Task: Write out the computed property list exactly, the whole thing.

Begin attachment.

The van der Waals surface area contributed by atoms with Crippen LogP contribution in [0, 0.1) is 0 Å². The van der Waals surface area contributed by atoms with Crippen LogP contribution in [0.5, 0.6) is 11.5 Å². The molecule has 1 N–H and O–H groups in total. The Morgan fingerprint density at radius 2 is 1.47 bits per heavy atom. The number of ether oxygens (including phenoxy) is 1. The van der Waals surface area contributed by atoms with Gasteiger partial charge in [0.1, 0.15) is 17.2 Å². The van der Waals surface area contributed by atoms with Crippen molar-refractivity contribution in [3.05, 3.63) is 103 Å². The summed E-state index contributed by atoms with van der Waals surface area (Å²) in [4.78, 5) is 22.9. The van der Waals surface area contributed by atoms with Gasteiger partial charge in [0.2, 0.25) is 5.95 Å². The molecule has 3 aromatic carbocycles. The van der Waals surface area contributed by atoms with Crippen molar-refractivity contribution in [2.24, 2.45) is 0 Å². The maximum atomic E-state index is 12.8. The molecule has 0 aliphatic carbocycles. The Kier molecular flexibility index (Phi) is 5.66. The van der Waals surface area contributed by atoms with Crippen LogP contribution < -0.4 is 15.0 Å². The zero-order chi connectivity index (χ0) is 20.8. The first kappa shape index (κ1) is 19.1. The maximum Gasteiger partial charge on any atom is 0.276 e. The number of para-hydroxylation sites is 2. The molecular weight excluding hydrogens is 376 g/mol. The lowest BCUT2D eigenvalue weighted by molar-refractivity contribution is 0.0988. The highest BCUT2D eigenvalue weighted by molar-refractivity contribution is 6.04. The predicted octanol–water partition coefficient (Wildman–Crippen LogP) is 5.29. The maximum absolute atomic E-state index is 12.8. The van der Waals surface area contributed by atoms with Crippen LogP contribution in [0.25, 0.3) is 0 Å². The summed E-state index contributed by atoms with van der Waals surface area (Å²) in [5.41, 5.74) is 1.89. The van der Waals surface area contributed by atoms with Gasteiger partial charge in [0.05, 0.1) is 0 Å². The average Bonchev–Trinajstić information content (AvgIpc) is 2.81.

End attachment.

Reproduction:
The van der Waals surface area contributed by atoms with Crippen LogP contribution in [0, 0.1) is 0 Å². The van der Waals surface area contributed by atoms with Crippen LogP contribution in [0.5, 0.6) is 11.5 Å². The molecule has 1 N–H and O–H groups in total. The Morgan fingerprint density at radius 2 is 1.47 bits per heavy atom. The number of ether oxygens (including phenoxy) is 1. The van der Waals surface area contributed by atoms with Gasteiger partial charge in [0.1, 0.15) is 17.2 Å². The van der Waals surface area contributed by atoms with Crippen molar-refractivity contribution in [3.05, 3.63) is 103 Å². The summed E-state index contributed by atoms with van der Waals surface area (Å²) in [4.78, 5) is 22.9. The van der Waals surface area contributed by atoms with Gasteiger partial charge in [0.2, 0.25) is 5.95 Å². The molecule has 3 aromatic carbocycles. The van der Waals surface area contributed by atoms with Crippen molar-refractivity contribution in [2.24, 2.45) is 0 Å². The maximum atomic E-state index is 12.8. The molecule has 0 aliphatic carbocycles. The Kier molecular flexibility index (Phi) is 5.66. The van der Waals surface area contributed by atoms with Crippen LogP contribution < -0.4 is 15.0 Å². The zero-order chi connectivity index (χ0) is 20.8. The first kappa shape index (κ1) is 19.1. The maximum Gasteiger partial charge on any atom is 0.276 e. The number of para-hydroxylation sites is 2. The molecular weight excluding hydrogens is 376 g/mol. The lowest BCUT2D eigenvalue weighted by molar-refractivity contribution is 0.0988. The highest BCUT2D eigenvalue weighted by molar-refractivity contribution is 6.04. The predicted octanol–water partition coefficient (Wildman–Crippen LogP) is 5.29. The maximum absolute atomic E-state index is 12.8. The van der Waals surface area contributed by atoms with Crippen LogP contribution in [0.25, 0.3) is 0 Å². The summed E-state index contributed by atoms with van der Waals surface area (Å²) in [5.41, 5.74) is 1.89. The van der Waals surface area contributed by atoms with Gasteiger partial charge in [0.05, 0.1) is 0 Å². The average Bonchev–Trinajstić information content (AvgIpc) is 2.81.